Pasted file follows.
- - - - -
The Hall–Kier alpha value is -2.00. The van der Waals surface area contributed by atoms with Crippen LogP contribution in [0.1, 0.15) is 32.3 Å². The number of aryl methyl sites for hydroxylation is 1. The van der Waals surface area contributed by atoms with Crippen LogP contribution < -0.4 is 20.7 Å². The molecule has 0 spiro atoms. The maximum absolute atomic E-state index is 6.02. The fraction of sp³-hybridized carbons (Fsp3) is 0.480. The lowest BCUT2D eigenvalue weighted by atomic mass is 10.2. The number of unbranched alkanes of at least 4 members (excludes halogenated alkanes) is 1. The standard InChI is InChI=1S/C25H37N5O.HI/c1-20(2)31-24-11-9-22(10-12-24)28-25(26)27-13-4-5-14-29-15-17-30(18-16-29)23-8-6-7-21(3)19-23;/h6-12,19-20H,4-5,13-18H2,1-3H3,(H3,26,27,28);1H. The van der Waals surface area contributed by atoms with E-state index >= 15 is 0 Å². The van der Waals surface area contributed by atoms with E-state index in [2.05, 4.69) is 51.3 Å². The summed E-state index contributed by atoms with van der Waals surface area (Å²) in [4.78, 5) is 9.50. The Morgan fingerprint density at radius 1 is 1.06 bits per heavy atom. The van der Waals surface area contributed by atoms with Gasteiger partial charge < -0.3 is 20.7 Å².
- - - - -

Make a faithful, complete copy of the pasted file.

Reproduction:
The Hall–Kier alpha value is -2.00. The van der Waals surface area contributed by atoms with Crippen LogP contribution in [0.1, 0.15) is 32.3 Å². The number of aryl methyl sites for hydroxylation is 1. The van der Waals surface area contributed by atoms with Crippen LogP contribution < -0.4 is 20.7 Å². The molecule has 0 spiro atoms. The maximum absolute atomic E-state index is 6.02. The fraction of sp³-hybridized carbons (Fsp3) is 0.480. The lowest BCUT2D eigenvalue weighted by atomic mass is 10.2. The number of unbranched alkanes of at least 4 members (excludes halogenated alkanes) is 1. The standard InChI is InChI=1S/C25H37N5O.HI/c1-20(2)31-24-11-9-22(10-12-24)28-25(26)27-13-4-5-14-29-15-17-30(18-16-29)23-8-6-7-21(3)19-23;/h6-12,19-20H,4-5,13-18H2,1-3H3,(H3,26,27,28);1H. The van der Waals surface area contributed by atoms with E-state index >= 15 is 0 Å². The van der Waals surface area contributed by atoms with E-state index in [2.05, 4.69) is 51.3 Å². The summed E-state index contributed by atoms with van der Waals surface area (Å²) in [4.78, 5) is 9.50. The Morgan fingerprint density at radius 1 is 1.06 bits per heavy atom. The van der Waals surface area contributed by atoms with Gasteiger partial charge < -0.3 is 20.7 Å².